A big reason the Indiana Pacers felt comfortable dealing Roy Hibbert this past summer was because they had rookie big man Myles Turner waiting in the wings. There’s a lot to love about the young man’s talent (and size), but only a year-and-a-half removed from graduating high school, even he knows he has a ways to go before he completely lives up to his potential.
“I’m not worrying about starting yet,” Turner said. “This season I just want to go out there and build a solid foundation, find a role with this team.”
It’s a reasonable goal for a player who only 18 months ago was gearing up for the McDonald’s All-American game in Chicago.
“That was my first real taste of being in an NBA arena, seeing people taking pictures on the sideline, fans yelling at you, talking trash from the crowd,” Turner recalled. “That was my first real feel of that. It was crazy.”
At that time he hadn’t even selected a college yet, and while Turner did struggle at times during his short stint at the University of Texas, he proved enough in his freshman season to become the 11th overall pick in the draft. He knew though, even prior to joining the Longhorns, that he probably wouldn’t be long for college life.
“At the time that was my goal, to go one-and-done, but once I got to Texas I just wanted to play my best there and see where it took me,” Turner said. “Honestly, I had no idea at the time how it would work out.”
Now, Turner finds himself playing his home basketball games outside of Texas for the first time in his life. For such a long time that was a huge part of his identity, to the point that he pictured himself in a Dallas Mavericks uniform when he was a kid.
“I used to always act like I was Dirk [Nowitzki],” Turner admitted. “Growing up in Dallas, I was a Dallas fan. With them winning the championship and everything, I’d be in the driveway with my dad, wearing a Dirk jersey and shooting threes, pretending like I was him.”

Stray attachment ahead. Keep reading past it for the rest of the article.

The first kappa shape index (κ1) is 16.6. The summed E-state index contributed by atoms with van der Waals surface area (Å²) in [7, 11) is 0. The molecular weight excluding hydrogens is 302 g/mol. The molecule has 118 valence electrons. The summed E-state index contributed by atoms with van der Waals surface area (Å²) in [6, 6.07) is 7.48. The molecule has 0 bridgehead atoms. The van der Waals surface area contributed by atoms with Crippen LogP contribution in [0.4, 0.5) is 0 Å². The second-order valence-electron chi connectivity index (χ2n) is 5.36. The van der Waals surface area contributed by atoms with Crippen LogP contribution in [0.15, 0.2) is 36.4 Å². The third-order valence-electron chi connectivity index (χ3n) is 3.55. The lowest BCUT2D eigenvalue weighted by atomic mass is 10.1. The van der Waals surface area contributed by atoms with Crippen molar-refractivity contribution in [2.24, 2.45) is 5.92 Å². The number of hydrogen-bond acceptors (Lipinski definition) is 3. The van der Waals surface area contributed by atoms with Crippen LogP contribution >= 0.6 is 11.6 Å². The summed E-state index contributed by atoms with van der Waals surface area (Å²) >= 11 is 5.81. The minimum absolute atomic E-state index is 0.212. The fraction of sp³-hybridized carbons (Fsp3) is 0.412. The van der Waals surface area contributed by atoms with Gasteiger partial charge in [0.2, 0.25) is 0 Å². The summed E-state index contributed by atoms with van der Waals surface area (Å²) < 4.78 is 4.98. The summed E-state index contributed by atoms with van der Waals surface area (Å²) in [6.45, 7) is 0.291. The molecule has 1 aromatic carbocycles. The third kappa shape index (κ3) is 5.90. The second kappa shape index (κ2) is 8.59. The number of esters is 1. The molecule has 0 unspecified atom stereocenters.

His father wanted him to be Shaquille O’Neal, but Turner actually tried to model his game after Kevin Durant. As a seven-footer who can knock down the occasional three-pointer, he’s definitely more Durant than Shaq, but despite his offensive range he’s still a true NBA center and should be versatile enough on both ends to make a difference for a Pacers team that has made a living finding gems at the back end of the lottery.
At this point, Turner just wants to find his way in the toughest basketball league in the world.
“This is the life I’ve been wanting to live for a long time, and it’s finally here,” Turner said. “I’ve been waiting on this moment forever. Now I just can’t wait to get out there and show them that I belong.”
It may take time, but the Pacers seem to believe he’ll get there relatively quickly, blocking shots and causing offensive mismatches for a team that has more than enough minutes in the frontcourt for the rookie.
“They tell me to just play my game,” he said. “It’s still a 10-foot rim, still 15 feet from the basket, so I’ve just got to go out there and play.”
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